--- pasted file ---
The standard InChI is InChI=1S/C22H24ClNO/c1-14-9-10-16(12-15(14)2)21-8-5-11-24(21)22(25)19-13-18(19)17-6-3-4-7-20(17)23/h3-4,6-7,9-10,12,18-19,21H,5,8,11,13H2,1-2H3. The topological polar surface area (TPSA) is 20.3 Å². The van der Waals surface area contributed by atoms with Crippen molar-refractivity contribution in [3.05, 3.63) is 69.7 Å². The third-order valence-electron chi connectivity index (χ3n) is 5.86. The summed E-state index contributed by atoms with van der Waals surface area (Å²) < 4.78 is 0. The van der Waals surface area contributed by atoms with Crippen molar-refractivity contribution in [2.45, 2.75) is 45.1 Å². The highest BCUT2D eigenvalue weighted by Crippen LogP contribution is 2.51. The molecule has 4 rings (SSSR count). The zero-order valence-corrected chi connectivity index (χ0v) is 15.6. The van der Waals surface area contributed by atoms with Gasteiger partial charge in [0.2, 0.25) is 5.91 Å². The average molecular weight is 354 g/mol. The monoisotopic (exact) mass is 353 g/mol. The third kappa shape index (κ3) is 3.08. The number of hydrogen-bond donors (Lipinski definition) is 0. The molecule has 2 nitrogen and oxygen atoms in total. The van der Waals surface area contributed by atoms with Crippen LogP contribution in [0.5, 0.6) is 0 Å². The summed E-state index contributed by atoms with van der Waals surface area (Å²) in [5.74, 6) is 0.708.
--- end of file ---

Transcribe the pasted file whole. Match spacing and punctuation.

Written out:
The standard InChI is InChI=1S/C22H24ClNO/c1-14-9-10-16(12-15(14)2)21-8-5-11-24(21)22(25)19-13-18(19)17-6-3-4-7-20(17)23/h3-4,6-7,9-10,12,18-19,21H,5,8,11,13H2,1-2H3. The topological polar surface area (TPSA) is 20.3 Å². The van der Waals surface area contributed by atoms with Crippen molar-refractivity contribution in [3.05, 3.63) is 69.7 Å². The third-order valence-electron chi connectivity index (χ3n) is 5.86. The summed E-state index contributed by atoms with van der Waals surface area (Å²) < 4.78 is 0. The van der Waals surface area contributed by atoms with Crippen molar-refractivity contribution in [2.45, 2.75) is 45.1 Å². The highest BCUT2D eigenvalue weighted by Crippen LogP contribution is 2.51. The molecule has 4 rings (SSSR count). The zero-order valence-corrected chi connectivity index (χ0v) is 15.6. The van der Waals surface area contributed by atoms with Gasteiger partial charge in [0.2, 0.25) is 5.91 Å². The average molecular weight is 354 g/mol. The monoisotopic (exact) mass is 353 g/mol. The third kappa shape index (κ3) is 3.08. The number of hydrogen-bond donors (Lipinski definition) is 0. The molecule has 2 nitrogen and oxygen atoms in total. The van der Waals surface area contributed by atoms with Crippen LogP contribution in [0.5, 0.6) is 0 Å². The summed E-state index contributed by atoms with van der Waals surface area (Å²) in [5.74, 6) is 0.708.